What is Trigeminal Neuralgia?
This is a chronic form of pain condition that affects the trigeminal nerve. The trigeminal nerve is the fifth cranial nerve that arises from the brain to the face. It transmits pain and burning sensation from forehand, midface, and chin to the brain. Any kind of pain or pressure on the trigeminal nerve may lead to the trigeminal neuralgia, however, the exact cause is not known.
This cranial nerve has 3 main branches :
Ophthalmic division - This division supplies the scalp, forehead, upper part of the sinus, upper eyelid, cornea of the eye and bridge of the nose.
Maxillary division - This division transmits sensory information to lower eyelid, the middle part of the sinus, nasal cavity and middle part of the nose, cheeks, upper lip, and roof of the mouth.
Mandibular division - This branch affects the outer part of the ear, the lower part of the mouth, tongue, lower lip and chin.
There is extreme sharp pain which may get stimulated while teeth brushing, shaving while applying makeup, eating, drinking, or even while speaking. The pain occurs in the form of spasm that feels like an electric shock. Each episode may last up to a few seconds or even minutes. Such episodes may continue to occur for several days, weeks or months with periods of remission. Trigeminal Neuralgia can be worsened with time with an increase in the frequency and intensity of the attacks. The pain may also remain constant.
What can cause Trigeminal Neuralgia?
In this condition, the trigeminal nerve is either damaged or some pressure is being put on the nerve.
The nerve may experience the pressure either due to an adjacent swollen blood vessel or a tumor present in the vicinity of the nerve.
Another reason may be multiple sclerosis which causes damage to the myelin sheath. The myelin sheath is a protective layer that covers the nerves.
Aging can be another reason responsible for increased chances of trigeminal neuralgia.
Any brain lesion, surgical procedure, head trauma, or injury may also be responsible for the condition.
As per the best neurosurgeons in India, the condition is more common in women than in men, especially those above the age of 50.
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Characteristics of pain in trigeminal neuralgia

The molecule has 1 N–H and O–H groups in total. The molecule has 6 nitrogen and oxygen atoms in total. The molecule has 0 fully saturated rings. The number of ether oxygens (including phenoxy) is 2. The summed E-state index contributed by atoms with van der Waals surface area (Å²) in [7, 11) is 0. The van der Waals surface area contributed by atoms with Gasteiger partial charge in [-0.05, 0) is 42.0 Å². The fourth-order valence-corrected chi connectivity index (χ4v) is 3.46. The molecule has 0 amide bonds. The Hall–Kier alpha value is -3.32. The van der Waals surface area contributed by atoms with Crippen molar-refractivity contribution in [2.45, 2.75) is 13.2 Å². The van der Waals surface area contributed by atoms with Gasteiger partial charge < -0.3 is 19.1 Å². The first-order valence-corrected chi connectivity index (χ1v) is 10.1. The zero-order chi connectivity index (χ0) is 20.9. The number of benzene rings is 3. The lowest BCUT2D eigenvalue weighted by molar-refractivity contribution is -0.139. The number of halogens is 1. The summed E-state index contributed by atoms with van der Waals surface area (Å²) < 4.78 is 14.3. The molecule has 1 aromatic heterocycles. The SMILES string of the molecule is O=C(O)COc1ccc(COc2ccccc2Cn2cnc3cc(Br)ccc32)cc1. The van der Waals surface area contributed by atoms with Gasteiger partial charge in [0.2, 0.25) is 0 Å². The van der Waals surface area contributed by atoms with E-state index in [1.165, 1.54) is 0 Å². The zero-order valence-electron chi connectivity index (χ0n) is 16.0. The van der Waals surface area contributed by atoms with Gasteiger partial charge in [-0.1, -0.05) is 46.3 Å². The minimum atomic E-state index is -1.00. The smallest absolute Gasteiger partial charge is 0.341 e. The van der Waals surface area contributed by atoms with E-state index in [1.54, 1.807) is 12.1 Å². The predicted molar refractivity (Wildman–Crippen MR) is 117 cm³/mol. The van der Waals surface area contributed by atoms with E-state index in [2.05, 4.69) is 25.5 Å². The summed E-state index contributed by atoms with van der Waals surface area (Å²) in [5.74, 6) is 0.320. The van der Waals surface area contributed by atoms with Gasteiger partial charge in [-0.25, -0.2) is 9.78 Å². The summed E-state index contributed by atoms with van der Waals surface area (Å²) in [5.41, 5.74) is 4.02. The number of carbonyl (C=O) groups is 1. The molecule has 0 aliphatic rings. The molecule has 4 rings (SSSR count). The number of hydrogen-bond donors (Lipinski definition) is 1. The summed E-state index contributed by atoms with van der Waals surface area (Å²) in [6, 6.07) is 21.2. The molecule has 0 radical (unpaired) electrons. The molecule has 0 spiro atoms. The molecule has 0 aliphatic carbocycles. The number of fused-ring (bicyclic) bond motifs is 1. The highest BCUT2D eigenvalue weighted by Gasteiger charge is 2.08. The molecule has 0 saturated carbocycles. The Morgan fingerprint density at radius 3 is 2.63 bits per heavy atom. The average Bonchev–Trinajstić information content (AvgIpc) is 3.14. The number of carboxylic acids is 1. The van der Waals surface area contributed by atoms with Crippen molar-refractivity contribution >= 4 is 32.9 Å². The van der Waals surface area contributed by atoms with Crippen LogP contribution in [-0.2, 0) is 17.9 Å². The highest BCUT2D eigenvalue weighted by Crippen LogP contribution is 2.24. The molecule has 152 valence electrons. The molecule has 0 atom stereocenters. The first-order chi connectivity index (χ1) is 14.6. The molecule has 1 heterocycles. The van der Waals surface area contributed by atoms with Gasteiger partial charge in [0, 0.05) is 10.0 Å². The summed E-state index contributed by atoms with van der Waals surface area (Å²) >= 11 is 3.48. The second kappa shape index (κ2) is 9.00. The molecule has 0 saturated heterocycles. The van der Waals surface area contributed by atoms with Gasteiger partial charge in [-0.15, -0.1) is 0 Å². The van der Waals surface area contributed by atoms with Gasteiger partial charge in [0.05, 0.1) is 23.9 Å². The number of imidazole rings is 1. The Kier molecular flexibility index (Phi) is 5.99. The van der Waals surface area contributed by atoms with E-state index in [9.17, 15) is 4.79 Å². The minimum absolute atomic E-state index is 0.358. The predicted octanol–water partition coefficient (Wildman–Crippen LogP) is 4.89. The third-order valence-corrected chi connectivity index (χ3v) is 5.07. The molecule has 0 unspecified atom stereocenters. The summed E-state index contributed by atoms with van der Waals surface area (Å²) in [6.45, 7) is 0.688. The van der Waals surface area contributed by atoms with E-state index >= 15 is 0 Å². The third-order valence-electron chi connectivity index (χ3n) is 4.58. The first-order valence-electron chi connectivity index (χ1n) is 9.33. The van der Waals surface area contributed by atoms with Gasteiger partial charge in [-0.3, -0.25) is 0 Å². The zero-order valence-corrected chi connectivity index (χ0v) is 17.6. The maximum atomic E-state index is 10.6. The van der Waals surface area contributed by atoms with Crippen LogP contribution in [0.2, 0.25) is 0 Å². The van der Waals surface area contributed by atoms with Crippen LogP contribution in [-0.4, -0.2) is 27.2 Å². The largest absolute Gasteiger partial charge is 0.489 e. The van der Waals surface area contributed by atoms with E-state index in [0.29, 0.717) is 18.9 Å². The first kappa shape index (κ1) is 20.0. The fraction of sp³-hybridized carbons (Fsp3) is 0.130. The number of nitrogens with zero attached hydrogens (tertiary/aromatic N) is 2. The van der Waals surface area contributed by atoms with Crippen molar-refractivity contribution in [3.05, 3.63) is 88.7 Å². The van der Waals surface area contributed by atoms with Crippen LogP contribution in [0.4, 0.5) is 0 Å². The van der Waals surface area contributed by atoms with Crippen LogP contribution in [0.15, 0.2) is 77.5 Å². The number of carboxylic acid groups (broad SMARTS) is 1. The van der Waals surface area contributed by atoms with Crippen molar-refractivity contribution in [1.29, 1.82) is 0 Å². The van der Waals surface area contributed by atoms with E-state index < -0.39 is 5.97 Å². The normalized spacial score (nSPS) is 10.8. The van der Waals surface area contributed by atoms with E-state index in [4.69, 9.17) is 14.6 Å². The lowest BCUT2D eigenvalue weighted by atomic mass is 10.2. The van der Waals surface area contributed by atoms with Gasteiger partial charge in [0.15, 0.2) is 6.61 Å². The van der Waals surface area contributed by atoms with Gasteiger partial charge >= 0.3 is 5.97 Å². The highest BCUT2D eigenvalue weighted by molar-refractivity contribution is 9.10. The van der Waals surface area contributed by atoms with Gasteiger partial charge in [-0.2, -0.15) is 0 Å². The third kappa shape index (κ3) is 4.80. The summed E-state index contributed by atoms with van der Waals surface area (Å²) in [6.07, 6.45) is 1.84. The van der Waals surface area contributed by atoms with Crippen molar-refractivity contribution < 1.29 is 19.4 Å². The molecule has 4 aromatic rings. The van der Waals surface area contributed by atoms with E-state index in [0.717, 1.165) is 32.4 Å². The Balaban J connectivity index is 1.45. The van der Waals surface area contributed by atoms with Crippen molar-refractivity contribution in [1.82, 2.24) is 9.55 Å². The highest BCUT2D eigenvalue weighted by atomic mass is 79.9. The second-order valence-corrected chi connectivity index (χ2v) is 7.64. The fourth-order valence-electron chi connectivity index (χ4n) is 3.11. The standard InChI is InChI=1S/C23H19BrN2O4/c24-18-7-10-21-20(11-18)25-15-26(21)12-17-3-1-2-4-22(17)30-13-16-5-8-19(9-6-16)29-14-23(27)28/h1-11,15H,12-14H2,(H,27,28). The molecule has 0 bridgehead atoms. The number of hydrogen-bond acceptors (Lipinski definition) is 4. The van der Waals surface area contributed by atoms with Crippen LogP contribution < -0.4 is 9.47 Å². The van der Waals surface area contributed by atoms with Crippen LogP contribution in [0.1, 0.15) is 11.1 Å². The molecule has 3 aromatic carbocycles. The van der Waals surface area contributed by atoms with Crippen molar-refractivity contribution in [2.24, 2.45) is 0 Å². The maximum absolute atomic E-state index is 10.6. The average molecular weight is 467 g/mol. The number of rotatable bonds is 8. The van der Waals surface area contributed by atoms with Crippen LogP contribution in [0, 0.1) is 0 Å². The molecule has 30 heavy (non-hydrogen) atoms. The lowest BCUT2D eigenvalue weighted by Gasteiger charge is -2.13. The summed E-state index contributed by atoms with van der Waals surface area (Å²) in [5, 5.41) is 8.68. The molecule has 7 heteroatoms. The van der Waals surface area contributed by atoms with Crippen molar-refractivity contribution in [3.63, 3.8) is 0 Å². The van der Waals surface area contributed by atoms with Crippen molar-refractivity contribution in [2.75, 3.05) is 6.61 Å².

There is a severe, shooting, stabbing, or jabbing type of pain.
There may also be constant aching, burning feeling before the spasm.
The areas involved may include those supplied by one or all the branches of the nerve such as the cheek, jaw, teeth, gums, tongue, lips, eyes, forehead, or scalp.
It usually occurs on one side of the face. In rare cases, it may also occur on both sides.
It either occurs on one specific point or may radiate to a larger area.
A detailed medical history plays a very important role in the diagnosis of trigeminal neuralgia. The patient must inform the doctor about all the episodes and about all the triggering factors in detail. Also, it is important to tell inform the patient about any neurological disorders that have occurred before.
The medical history is followed by a physical examination in which the doctor touches different parts of the face to the which part and which division of the nerve is affected. If needed, the patient may also be advised to have MRI (Magnetic Resonance Imaging). Sometimes certain tests are ordered to rule out conditions such as cluster headaches or postherpetic neuralgia.
Antiseizure medications or anticonvulsant medications - These drugs are used to prevent a process called nerve firing. This helps in the reduction in the frequency of the episodes. These include Tegretol, Carbatrol, clonazepam, gabapentin etc.
Muscle relaxants - certain muscle relaxants such as gablofen and Lioresal are usually prescribed. There may be side effects such as confusion, drowsiness or nausea.
Botox injections - Cases in which the oral medications fail to provide relief, these botox injections containing onabotulinumtoxinA are administered.
A beam of radiation is focused on the root of the trigeminal nerve. This is used to damage the nerve and eliminate pain. Facial numbness is one of the possible side effects. This is a successful procedure in most of the cases and can be repeated if needed.
Radiofrequency thermal lesioning
In this procedure, a hollow needle is passed through the course of the nerve. Once, the affected area is located, an electrode is passed through the hollow needle to pass an electrical current. The patient will then confirm the exact location wherever he feels the tingling. Once this is done, the electrode is heated, and those particular nerve fibers are destroyed to eliminate the pain. Side effects may include temporary facial numbness or remission of pain after 3 to 4 years.
This procedure is done by relocating and removal of blood vessels that are in touch with the nerve root and preventing the function of the nerve. An incision is made behind the ear following by creating a small hole in the skull. Then any blood vessel that touches the nerve is moved from its place and a soft cushion-like substance is placed between the nerve and the vessel. There is no chance of facial numbness after the procedure.
This procedure is done under local anesthesia. A needle is inserted through the cheek into the skull base. With the help of the x-ray, the needle is approached to a small sac of spinal fluid that surrounds the root of the trigeminal nerve. Once the needle is in place, a small amount of glycerol is released, which blocks the ability of the nerve to transmit any signals of pain. This is a day-care procedure.